Winovich is a bit of a late bloomer and in terms of physical attributes he is almost the polar opposite of the player the Patriots picked before him, Joejaun Williams. Nothing about his combine sticks out – a 4.59 40-yard dash, 18 reps on the bench, a 30.5 inch vertical, and a 6.94 second time on the three cone drill.

What will jump out about Winovich is his competitive fire and his penchant for getting better every year. The Pennsylvania native was a redshirt his first year at Michigan and started only two games his sophomore year.

By his junior year he was second-team all-conference before finishing out his senior year with an All-American nod and a spot on the first-team All-Big Ten.

What Winovich will excel at right away is playing with effort and going all-out to attack ball carriers and bring them down. Where he could struggle is with nuance, and he will need time to learn some fine tips from his teammates to develop.

The Patriots defensive line was a weak point last year, and that was with Trey Flowers in the mix. Winovich will try to ramp up production and could be a player who comes in for a play or two at a time to give a break to the likes of Deatrich Wise and Michael Bennett.

It will likely be a few years before Winovich is making noise coming off the edge, but this season he should make the roster and he has the chance to make a name for himself on special teams due to his effort and intensity.

Tier 3 – Projects: Damien Williams (87th pick, RB, Alabama); Hjalte Froholdt (118th pick, C/G, Arkansas); Byron Cowhart (159th pick, DT, Maryland).

Damien Williams was a curious pick in the minds of a lot of fans. The Patriots are undeniably loaded at running back.

James White, Sony Michel, Rex Burkhead, and Brandon Bolden are all locks to make the final roster and they have clearly defined roles. That doesn’t seem like a position that has space to warrant spending a fourth round pick on.

The Patriots always seem to find ways to involve new running backs though. Harris is not a speed back, he is more of a power runner.

At 5’ 10” and 216 pounds with a 40 yard dash time of 4.57 seconds he will be far better suited to rush between the tackles than on the edge.

Harris likely won’t eat up carries, but he can save the other running back’s bodies for the big games and he will be around if injuries happened. The Patriots wouldn’t have taken him where they did if they didn’t anticipate getting him involved or having an injury policy.

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The Patriots stuck with offensive lineman for consecutive picks and went with Hjalte Froholdt to get another guy to ramp up competition in camp.

Froholdt can play both center and guard, and with incumbent center Dave Andrews under contract until the 2020 season, Froholdt’s best shot at playing time might come at one of the guard positions.

Fans shouldn’t expect to see much of, if any, Froholdt time on the field this year. He may find himself grabbing one of the final roster spots or residing on the practice squad. This was a down the road selection by New England.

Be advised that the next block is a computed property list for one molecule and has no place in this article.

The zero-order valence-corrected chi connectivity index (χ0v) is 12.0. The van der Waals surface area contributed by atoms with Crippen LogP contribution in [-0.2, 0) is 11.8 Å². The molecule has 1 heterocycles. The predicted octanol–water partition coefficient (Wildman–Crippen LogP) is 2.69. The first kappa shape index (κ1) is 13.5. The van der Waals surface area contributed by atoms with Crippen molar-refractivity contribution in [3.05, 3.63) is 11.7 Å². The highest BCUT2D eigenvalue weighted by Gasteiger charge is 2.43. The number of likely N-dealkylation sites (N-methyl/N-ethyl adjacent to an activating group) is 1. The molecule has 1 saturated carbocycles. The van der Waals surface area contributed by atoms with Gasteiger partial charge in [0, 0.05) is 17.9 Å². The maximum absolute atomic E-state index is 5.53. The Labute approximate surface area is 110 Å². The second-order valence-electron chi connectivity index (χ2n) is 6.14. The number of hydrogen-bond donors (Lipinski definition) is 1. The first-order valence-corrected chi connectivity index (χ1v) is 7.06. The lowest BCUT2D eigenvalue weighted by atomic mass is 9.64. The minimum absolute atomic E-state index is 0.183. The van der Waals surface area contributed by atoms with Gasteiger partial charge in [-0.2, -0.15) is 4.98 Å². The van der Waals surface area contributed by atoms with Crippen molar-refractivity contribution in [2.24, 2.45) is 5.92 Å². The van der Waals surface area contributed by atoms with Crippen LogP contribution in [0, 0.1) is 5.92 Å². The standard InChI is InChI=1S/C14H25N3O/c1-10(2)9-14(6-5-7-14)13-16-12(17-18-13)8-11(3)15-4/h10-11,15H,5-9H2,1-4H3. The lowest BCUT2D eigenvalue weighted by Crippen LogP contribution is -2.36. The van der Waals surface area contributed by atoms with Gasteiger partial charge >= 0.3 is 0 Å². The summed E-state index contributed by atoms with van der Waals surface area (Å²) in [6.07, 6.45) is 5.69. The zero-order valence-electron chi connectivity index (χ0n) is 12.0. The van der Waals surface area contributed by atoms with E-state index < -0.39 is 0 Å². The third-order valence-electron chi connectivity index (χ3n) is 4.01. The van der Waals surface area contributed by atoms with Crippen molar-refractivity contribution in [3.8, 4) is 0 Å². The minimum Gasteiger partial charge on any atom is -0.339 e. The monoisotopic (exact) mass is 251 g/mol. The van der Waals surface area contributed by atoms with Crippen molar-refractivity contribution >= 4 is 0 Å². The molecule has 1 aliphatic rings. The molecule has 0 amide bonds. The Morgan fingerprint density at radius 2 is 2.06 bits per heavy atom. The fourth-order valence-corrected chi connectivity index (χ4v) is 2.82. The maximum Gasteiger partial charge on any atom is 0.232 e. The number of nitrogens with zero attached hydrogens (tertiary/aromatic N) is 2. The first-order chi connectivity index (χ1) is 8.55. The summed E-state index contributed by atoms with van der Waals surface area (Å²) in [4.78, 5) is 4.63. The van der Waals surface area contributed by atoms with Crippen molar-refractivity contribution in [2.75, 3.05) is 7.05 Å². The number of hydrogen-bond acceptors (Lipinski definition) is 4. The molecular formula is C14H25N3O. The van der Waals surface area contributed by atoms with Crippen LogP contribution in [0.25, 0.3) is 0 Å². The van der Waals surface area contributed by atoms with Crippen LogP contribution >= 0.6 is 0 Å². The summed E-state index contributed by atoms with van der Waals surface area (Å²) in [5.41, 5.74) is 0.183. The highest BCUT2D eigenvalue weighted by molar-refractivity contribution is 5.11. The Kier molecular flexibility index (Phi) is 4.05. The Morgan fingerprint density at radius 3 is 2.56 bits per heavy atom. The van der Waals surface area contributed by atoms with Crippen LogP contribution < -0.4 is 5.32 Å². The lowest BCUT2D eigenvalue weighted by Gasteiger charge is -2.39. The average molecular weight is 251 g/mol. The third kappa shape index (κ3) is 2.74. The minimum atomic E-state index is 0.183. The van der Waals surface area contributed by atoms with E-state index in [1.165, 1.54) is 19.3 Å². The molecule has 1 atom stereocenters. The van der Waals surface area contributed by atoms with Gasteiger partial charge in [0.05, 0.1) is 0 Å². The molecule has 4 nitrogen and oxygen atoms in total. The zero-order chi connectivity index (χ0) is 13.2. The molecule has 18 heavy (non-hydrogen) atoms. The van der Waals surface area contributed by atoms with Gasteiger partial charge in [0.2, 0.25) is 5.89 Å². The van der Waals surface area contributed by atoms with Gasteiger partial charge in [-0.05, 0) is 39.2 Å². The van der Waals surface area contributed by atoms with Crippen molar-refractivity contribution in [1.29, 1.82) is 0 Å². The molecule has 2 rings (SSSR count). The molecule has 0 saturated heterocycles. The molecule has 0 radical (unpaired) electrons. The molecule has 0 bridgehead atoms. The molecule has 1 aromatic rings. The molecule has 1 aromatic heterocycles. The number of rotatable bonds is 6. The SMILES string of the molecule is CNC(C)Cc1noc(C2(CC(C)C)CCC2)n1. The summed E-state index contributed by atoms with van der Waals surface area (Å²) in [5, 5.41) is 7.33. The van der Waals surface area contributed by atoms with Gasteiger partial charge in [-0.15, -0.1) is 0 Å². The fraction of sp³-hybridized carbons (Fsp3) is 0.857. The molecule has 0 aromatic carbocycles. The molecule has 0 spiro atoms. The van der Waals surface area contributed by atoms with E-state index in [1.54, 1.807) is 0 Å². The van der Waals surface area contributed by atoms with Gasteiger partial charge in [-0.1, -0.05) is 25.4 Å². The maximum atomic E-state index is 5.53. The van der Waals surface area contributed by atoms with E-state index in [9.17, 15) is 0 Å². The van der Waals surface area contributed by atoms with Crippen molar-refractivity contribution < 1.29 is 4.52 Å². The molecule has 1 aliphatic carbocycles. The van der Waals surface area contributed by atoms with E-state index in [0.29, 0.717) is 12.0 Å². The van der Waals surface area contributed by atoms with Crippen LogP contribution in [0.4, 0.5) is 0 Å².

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Byron Cowhart was a good pick by the Patriots. He might be their most physically imposing player from the start and he’ll provide more competition for the defensive line and is another guy for them to evaluate over the course of camp.

Cowhart was at one time a No. 1 recruit coming out of high school, but could never quite get on track at Auburn, so he made his way to Maryland instead.

He has an NFL type body and the potential to be a quality pass-rush guy, but for New England it will be all about developing his confidence and skills to match what his frame makes people think he is capable of.

The defensive line is deep, so Cowart is not a lock to make the roster, but he was a good upside and value pick at No. 159.

Plus last season the Patriots picked up a defensive player from Maryland as an undrafted free agent (J.C. Jackson) and that worked out pretty well. Perhaps they’ll strike gold again here drafting a Maryland product.

Tier 4 – The longshots: Jarrett Stidham (133rd pick, QB, Auburn); Jake Bailey (163rd pick, Punter, Stanford); Keon Webster (252nd pick, CB, Mississippi).

The Patriots drafted quarterback Jarrett Stidham, cue the overreactions.

Tom Brady is retiring, the Patriots got their quarterback of the future, does this pick mean Belichick is ready to move on from Brady, etc.

Stidham is a fine quarterback who had a solid, though not outstanding, college career at Auburn. In his final year at Auburn he threw for 2,794 yards and 18 touchdowns against 5 interceptions.

To put it simply: if Stidham is ever on the field this season for the Patriots during a regular season game something has gone terribly wrong.

Brady will be starting and Brian Hoyer is still under contract and will almost assuredly stick around as QB 2 behind Brady. That means it will be Stidham and Danny Etling battling it out for that third QB spot.

Expect one to make it and the other to find their way to practice squad or free agency. Stidham is fine, but this pick is nothing more than taking another flyer on a quarterback.

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Jake Bailey is a punter and he does not punt the ball with his left foot. Yes, Bill Belichick and the Patriots spent a draft pick on a punter who is not left-footed.

It’s not as big of a deal as people make it out to be, but what Bailey will do is provide competition for Ryan Allen who is on a one-year deal in 2019-2020. Hooray for punter battles during training camp!

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Keon Webster is a long shot to make the Patriots roster. He has great speed (4.43 40 yard dash) and can jump through the roof (43” vertical), but he comes with some baggage as well.

Webster suffered a tear of his knee ligaments in 2016, and in 2017 he was suspended after a shoplifting arrest. During his time in college he never started a full season of games.

It can’t hurt to take a seventh round flyer on a plus athlete like Webster, but he would need to really show out in camp and the preseason to have a chance of making the roster.

All player measurables courtesy of NFL.com Draft Tracker and all statistics courtesy of ESPN. 

All video is courtesy of the New England Patriots YouTube channel.